‘Dark City’ is one of my favorite films.  It has familiar themes, but remarkable execution.

Buy It From Amazon: Dark City (Director’s Cut) [Blu-ray]

Shaun Of The Dead

Stars: ★★★★

Summary:  A clever, funny and horrifying social commentary.

Review: The zombie subgenre of horror runs on the rules and themes established by its godfather, George Romero, and chief among the allegories is the similarity of modern consumer culture to the ravenous cannibalistic behavior of the zombies. Since romantic comedies are often driven by sex appeal and shiny objects, it’s almost too brilliant to turn one into a Romeroesque zombie movie.  Director Edgar Wright — who should be on my top ten directors list — succeeds in creating the rare perfect mashup, a film that satisfies the appetites of both of its genres.  This means you have to enjoy (actually clever) romantic comedy just as much as gory horror, but if you have the taste, the movie is stunning.  Its packed with references without being loaded down, brisk without being breathless, heartwarming without being schmaltzy, funny without straining for gags, scary without compromise, and all around excellent.

Simon Pegg is Shaun, an electronics salesman who sleepwalks through life.  He lets his best friend, played by Nick Frost, get away with being a couch potato, and fails at giving his girlfriend, Liz, real attention and love.  He’s so checked out, in fact, that a zombie apocalypse sweeps across England and he doesn’t notice until a zombie practically knocks on his door.  Taking a page from the romantic comedy playbook, the filmmakers discard the usual bleak, nihilistic ending of zombie pictures and turn the apocalyptic circumstances into character transformation for Shaun.  The zombie allegory doesn’t just touch the viewer, it gets to the characters, and arguably makes it more powerful.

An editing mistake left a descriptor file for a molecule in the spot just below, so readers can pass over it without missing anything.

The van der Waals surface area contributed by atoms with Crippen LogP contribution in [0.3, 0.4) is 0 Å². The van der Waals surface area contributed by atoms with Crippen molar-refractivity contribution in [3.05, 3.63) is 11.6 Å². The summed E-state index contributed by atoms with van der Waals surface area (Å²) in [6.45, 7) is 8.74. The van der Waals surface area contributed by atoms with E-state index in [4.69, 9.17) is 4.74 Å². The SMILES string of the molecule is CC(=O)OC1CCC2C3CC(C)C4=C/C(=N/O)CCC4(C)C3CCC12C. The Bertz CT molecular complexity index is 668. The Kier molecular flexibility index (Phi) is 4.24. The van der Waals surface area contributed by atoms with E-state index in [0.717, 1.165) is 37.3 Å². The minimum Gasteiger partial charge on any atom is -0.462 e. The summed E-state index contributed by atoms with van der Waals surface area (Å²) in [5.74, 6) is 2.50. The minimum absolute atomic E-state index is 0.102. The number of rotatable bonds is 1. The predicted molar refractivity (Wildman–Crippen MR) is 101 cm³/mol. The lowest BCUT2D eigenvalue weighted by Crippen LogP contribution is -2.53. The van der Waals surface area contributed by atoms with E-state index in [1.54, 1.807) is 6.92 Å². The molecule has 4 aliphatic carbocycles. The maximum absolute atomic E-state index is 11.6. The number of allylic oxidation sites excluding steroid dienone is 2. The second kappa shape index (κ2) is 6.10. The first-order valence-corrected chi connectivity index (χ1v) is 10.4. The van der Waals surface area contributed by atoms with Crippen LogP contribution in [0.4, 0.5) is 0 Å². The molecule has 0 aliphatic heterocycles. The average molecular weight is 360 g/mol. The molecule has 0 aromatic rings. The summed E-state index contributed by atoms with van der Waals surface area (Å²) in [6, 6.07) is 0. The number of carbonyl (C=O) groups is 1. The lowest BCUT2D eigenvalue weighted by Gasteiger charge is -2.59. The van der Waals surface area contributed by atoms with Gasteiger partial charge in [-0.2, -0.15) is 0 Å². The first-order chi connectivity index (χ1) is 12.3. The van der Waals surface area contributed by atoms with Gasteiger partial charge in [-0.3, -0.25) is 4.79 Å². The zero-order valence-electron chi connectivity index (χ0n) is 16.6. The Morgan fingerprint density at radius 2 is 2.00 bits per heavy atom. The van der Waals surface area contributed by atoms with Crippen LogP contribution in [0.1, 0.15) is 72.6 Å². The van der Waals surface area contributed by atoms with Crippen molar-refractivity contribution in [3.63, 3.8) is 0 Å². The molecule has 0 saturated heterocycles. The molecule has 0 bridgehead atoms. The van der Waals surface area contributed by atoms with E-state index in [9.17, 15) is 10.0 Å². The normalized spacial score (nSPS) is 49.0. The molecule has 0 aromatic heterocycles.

The movie captures the gritty, horror film look and, partially on account of its limited and aged locations, feels pretty retro.  Edgar Wright mixes this classic look with hyperactive, intelligent shots and transitions, and the result is positively unique, bearing fingerprints I recognize in Wright’s other films as well, the mark of an auteur.  What Wright & Co manage to do with limited locations and budget is positively inspiring for young filmmakers like myself.  Every time I imagine the film, it feels bigger than it looks while I actually watch it.  That’s the spark of imagination.  It’s really quite brilliant, and for the next generation of indie filmmakers, I can’t recommend this stunning debut enough.

Buy It From Amazon: Shaun of the Dead [Blu-ray]